• Run their own business
    • The more you know about your own interests, values, needs, and goals, the better you will be able to choose a career that will provide a balance between personal satisfaction and financial rewards.
    Business and Personal Finance Unit 1 Chapter 2 © 2007 Glencoe/McGraw-Hill Section 2.1 Planning Your Career trends developments that mark changes in a particular area
  • 11.
    • Career Training and Skill Development
    • Acquiring more education will help you to:
      • Increase your potential earning power.
      • Meet your financial goals.
      • Increase your chances for success.
    • Your field of study will also affect your salary.
    Business and Personal Finance Unit 1 Chapter 2 © 2007 Glencoe/McGraw-Hill Section 2.1 Planning Your Career potential earning power the amount of money you may earn over time
  • 12.
    • Checklist for Success
    • You will be an asset to any employer if you:
      • Work well with others
      • Strive to do your best
      • Are creative when solving problems
      • Communicate well
      • Understand yourself and other people
    • These basic qualities and skills make success more likely in most job situations.
    Business and Personal Finance Unit 1 Chapter 2 © 2007 Glencoe/McGraw-Hill Section 2.1 Planning Your Career
  • 13.
    • Personal Factors
    • You can take special tests to learn more about your:
      • Abilities
      • Interests
      • Personal qualities
    • These tests—called aptitude tests and interest inventories —may give you an edge in choosing a career.
    Business and Personal Finance Unit 1 Chapter 2 © 2007 Glencoe/McGraw-Hill Section 2.1 Planning Your Career aptitudes the natural abilities that people possess interest inventories tests that help you identify the activities you enjoy the most
  • 14.
    • Stages of Career Planning
    • Before you make any decisions about your career, you should review your situation.
    • Your progress will depend on:
      • Your opportunity costs
      • The choices that are available to you
      • Your career area
    • Talking to people in your field of interest can help you with your career planning.
    Business and Personal Finance Unit 1 Chapter 2 © 2007 Glencoe/McGraw-Hill Section 2.1 Planning Your Career
  • 15. Business and Personal Finance Unit 1 Chapter 2 © 2007 Glencoe/McGraw-Hill
  • 16.
    • External Factors and Opportunities
    • Before you begin your job search, you should take into consideration:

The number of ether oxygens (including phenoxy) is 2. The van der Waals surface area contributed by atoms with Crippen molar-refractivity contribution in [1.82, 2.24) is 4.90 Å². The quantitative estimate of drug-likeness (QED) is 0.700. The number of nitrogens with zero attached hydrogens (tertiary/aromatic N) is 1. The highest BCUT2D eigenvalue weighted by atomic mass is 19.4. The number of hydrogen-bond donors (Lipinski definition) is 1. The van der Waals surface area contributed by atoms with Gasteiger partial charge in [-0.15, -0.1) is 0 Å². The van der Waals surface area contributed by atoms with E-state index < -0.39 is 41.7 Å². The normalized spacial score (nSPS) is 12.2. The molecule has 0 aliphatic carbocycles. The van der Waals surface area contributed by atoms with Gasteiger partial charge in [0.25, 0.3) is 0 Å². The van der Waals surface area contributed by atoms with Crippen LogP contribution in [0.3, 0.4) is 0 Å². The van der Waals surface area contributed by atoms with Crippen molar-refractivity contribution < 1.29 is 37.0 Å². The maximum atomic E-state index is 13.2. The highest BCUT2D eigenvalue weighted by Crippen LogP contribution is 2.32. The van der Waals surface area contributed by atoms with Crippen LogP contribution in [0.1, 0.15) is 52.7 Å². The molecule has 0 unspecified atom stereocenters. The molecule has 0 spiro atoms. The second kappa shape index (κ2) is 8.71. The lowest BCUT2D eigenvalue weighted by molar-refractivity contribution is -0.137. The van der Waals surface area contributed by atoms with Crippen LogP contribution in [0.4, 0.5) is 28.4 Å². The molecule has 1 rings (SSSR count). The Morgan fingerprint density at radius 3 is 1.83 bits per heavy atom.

• Social influences
      • Economic factors
      • Trends
    • These factors directly affect the job market and the opportunities that are available to you.
    Business and Personal Finance Unit 1 Chapter 2 © 2007 Glencoe/McGraw-Hill Section 2.1 Planning Your Career
  • 17.
    • External Influences on Your Career
    • When you consider your career options, you need to focus on:
      • Your skills
      • Your training
      • Your experience
      • Social influences
      • Economic conditions
      • Industry trends
    • You may have no control over the “big picture” factors, but you can make some personal decisions based on real-world influences.
    Business and Personal Finance Unit 1 Chapter 2 © 2007 Glencoe/McGraw-Hill Section 2.1 Planning Your Career
  • 18.
    • Social Influences
    • Demographic trends can affect your employment opportunities. Some examples of demographic trends that have affected the job market are:
      • More working parents
      • More leisure time
      • More elderly people in the overall population
      • Greater demand for ongoing employment training
    Business and Personal Finance Unit 1 Chapter 2 © 2007 Glencoe/McGraw-Hill Section 2.1 Planning Your Career demographic trends tendencies of people grouped by age, gender, ethnicity, education, or income that change over time
  • 19.
    • Geographic Trends
    • Geographic location also influences earning level. In recent years, geographic trends have indicated that some of the fastest-growing job markets are in:
      • Florida
      • Nevada
      • Arizona
      • Arkansas
      • New Jersey
      • California
    • Remember to consider differences in earning levels and costs of living as you decide where to look for employment.
    Business and Personal Finance Unit 1 Chapter 2 © 2007 Glencoe/McGraw-Hill Section 2.1 Planning Your Career geographic trends tendencies of people moving from one area of the country to another as financial centers shift location
  • 20.
    • Economic Factors
    • Since the job market changes as the economy does, the demand for certain types of jobs changes.
    • Some economic factors that can reduce career opportunities are:
      • High interest rates
      • Price increases
      • Decreased demand for certain goods and services
    • Being aware of current economic trends will help you to choose a career so that you can achieve your financial goals.